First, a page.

Let’s start with news from the professional ranks. Unless the gang from POC are playing possum, next year expect the crew from the Garmin-Sharp WorldTour team to be sporting the new POC Octal road and aero helmets. Why else would the Swedish company color one of its new helmets with the exact same robin’s egg blue that dominates the Garmin team’s get-ups, and then call said color garminum blue.
So say goodbye to the Giro helmets Garmin has worn this season, and say hello to the Octal, a distinctly POC’ish looking offering that is the flagship of the company’s new AVIP line, short for Attention, Visibility, Interaction and Protection.
Along with the two new helmets, POC also launched a full line of apparel — dubbed the Essentials line — which includes men’s and women’s bib shorts and jerseys, plus unisex sized long sleeve jerseys, wind vests, spring jackets, rain jackets, gloves, socks, arm warmers, knee warmers, and even a nifty silk scarf.
According to the POC PR machine, every piece in the new line focuses on safety first, which means all the apparel includes reflective elements, while the new helmets bypassed the usual performance-first metrics that are the hallmark of many competitor offerings.
“Most helmet manufacturers start by talking about aerodynamics, vents and weight,” said POC spokesman Michael Shea. “Well we think all three of those things are important. But safety should always be No. 1.”
To that end, POC is not offering the No. 1 helmet color on the market (and less visible) black, and instead is only painting up the new Octal in helium white, zink orange, and the aforementioned garminium blue.
“We feel like this is a pretty big statement, not offering black,” added Shea. “But we want to keep people safe, so we only make colors that are high visibility.”
To further enhance safety, the Octal (MSRP: $270) has extra EPS foam in areas that are most vulnerable in a crash, such as the temporal zone. POC also uses a lower density foam, which it claims helps better decelerate your head in the event of a crash.
The helmet is built up using uni-body construction that is held together by a lightweight, external shell. This helps keep weight in check, with POC claiming a competitive 195-gram weight for a size medium, and just 10 grams more for the size Large. A 190-gram size Small rounds out the Octal line.
Other features include straps that are molded into the liner, an easy-to-operate retention system, reflective patches on the helmet exterior, and an eye garage, which is basically two little strips of rubber that are meant to keep sunglasses in place when you pull them off your face and tuck them into the vents.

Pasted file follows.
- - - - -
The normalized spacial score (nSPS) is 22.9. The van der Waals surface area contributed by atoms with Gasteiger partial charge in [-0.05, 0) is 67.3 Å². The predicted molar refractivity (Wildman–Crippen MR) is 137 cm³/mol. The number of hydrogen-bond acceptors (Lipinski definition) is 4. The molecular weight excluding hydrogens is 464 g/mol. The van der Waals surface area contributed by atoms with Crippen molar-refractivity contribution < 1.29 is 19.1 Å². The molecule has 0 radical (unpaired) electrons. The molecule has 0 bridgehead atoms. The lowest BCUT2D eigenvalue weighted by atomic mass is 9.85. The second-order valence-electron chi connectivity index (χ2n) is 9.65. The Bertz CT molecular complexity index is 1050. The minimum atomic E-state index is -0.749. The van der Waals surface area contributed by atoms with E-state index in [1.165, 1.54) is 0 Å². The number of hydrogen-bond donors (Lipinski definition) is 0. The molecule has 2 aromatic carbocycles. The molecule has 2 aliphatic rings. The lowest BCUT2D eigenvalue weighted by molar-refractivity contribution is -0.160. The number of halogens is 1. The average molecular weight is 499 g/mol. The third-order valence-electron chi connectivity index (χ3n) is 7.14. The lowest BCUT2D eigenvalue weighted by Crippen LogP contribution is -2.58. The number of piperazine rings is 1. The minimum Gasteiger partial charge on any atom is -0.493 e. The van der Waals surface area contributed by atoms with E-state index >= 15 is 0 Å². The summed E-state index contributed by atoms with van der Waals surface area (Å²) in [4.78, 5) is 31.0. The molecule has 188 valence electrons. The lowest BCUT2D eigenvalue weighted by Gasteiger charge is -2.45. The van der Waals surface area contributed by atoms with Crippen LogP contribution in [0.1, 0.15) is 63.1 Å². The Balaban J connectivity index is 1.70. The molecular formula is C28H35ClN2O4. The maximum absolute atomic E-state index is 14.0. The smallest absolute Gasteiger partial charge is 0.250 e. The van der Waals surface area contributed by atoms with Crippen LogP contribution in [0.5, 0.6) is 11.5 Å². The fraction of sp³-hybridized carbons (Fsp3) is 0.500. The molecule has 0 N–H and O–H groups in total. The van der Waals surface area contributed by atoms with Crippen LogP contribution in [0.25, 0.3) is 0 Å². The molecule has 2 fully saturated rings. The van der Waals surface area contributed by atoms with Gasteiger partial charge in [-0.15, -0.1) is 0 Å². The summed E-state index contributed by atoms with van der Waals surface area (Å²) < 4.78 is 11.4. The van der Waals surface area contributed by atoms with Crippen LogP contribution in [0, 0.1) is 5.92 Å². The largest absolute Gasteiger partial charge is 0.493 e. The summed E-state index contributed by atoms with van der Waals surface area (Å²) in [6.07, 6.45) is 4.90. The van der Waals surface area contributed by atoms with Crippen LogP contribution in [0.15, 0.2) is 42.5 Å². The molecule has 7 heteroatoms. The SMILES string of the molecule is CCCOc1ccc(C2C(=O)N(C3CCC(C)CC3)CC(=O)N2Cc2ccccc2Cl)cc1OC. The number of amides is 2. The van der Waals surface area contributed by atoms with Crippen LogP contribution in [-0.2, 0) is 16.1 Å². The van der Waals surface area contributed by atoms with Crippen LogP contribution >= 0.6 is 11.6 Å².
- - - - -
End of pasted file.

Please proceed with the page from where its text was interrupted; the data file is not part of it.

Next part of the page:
Speaking of vents, the Octal has plenty via an array of oversized openings. Shea claimed that while Specialized’s Prevail has 21 percent of its frontal area open to the wind, the Octal has 27 percent free space, plus large exhaust ports in the rear to let air move through the helmet.
The Octal also comes equipped with an ICEDOT Tag sticker, which in the case of an accident where the helmet wearer is knocked unconscious, can be scanned by a passer-by or medical provider to obtain the victim’s I.D. and critical medical information.
The Octal is also compatible with the ICEDOT crash sensor, which when mounted on the helmet, acts as an automatic alert device whenever a sudden impact is detected. In the event of a crash, the device triggers an app in your smartphone to send a text message to your pre-set contacts letting them know that you’ve crashed and where you are, unless you stop the message within a user define time interval, which is typically set at 15 seconds.
The Octal Aero is essentially the same helmet save the copious venting. It weighs 215 grams for a size medium, comes in the same colorways and sizes, and retails for $300.
Check out the photo gallery below to see more pictures of the new helmets, as well as the new apparel. We’ll be getting in test samples of both soon, and will pass on findings and opinions in the coming months.